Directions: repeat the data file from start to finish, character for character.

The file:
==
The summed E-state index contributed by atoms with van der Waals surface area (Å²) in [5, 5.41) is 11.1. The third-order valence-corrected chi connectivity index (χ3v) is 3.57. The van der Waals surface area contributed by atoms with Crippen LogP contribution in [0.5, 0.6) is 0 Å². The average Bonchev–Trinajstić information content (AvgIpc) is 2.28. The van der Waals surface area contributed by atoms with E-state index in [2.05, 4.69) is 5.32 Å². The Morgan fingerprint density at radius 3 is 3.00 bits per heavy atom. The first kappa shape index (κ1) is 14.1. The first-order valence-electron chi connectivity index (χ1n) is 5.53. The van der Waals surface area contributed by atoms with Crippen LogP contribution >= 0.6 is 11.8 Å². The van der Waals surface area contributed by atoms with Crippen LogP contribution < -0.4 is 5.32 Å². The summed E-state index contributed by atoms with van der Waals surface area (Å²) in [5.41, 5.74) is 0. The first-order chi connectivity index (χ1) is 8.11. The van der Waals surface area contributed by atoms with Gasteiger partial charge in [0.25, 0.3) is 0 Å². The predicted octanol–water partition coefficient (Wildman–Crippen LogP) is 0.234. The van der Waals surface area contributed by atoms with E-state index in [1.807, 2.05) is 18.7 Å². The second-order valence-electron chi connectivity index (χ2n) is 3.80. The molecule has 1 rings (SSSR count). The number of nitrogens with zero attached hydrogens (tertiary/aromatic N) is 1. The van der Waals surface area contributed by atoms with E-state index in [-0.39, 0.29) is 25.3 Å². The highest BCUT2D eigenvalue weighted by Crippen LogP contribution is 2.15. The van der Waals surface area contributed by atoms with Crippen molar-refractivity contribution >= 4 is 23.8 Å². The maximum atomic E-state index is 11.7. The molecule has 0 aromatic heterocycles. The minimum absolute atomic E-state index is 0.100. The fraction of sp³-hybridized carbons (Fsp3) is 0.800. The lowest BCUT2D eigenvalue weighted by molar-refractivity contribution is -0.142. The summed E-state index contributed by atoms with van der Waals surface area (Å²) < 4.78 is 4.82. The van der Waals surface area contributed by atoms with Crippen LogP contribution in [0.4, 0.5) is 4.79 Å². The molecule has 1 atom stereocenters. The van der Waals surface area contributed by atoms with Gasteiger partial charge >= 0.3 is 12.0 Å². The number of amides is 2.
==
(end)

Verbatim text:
The summed E-state index contributed by atoms with van der Waals surface area (Å²) in [5, 5.41) is 11.1. The third-order valence-corrected chi connectivity index (χ3v) is 3.57. The van der Waals surface area contributed by atoms with Crippen LogP contribution in [0.5, 0.6) is 0 Å². The average Bonchev–Trinajstić information content (AvgIpc) is 2.28. The van der Waals surface area contributed by atoms with E-state index in [2.05, 4.69) is 5.32 Å². The Morgan fingerprint density at radius 3 is 3.00 bits per heavy atom. The first kappa shape index (κ1) is 14.1. The first-order valence-electron chi connectivity index (χ1n) is 5.53. The van der Waals surface area contributed by atoms with Crippen LogP contribution >= 0.6 is 11.8 Å². The van der Waals surface area contributed by atoms with Crippen LogP contribution < -0.4 is 5.32 Å². The summed E-state index contributed by atoms with van der Waals surface area (Å²) in [5.41, 5.74) is 0. The first-order chi connectivity index (χ1) is 8.11. The van der Waals surface area contributed by atoms with Gasteiger partial charge in [0.25, 0.3) is 0 Å². The predicted octanol–water partition coefficient (Wildman–Crippen LogP) is 0.234. The van der Waals surface area contributed by atoms with E-state index in [1.807, 2.05) is 18.7 Å². The second-order valence-electron chi connectivity index (χ2n) is 3.80. The molecule has 1 rings (SSSR count). The number of nitrogens with zero attached hydrogens (tertiary/aromatic N) is 1. The van der Waals surface area contributed by atoms with E-state index in [-0.39, 0.29) is 25.3 Å². The highest BCUT2D eigenvalue weighted by Crippen LogP contribution is 2.15. The van der Waals surface area contributed by atoms with Crippen molar-refractivity contribution >= 4 is 23.8 Å². The maximum atomic E-state index is 11.7. The molecule has 0 aromatic heterocycles. The minimum absolute atomic E-state index is 0.100. The fraction of sp³-hybridized carbons (Fsp3) is 0.800. The lowest BCUT2D eigenvalue weighted by molar-refractivity contribution is -0.142. The summed E-state index contributed by atoms with van der Waals surface area (Å²) < 4.78 is 4.82. The van der Waals surface area contributed by atoms with Crippen LogP contribution in [0.4, 0.5) is 4.79 Å². The molecule has 1 atom stereocenters. The van der Waals surface area contributed by atoms with Gasteiger partial charge >= 0.3 is 12.0 Å². The number of amides is 2.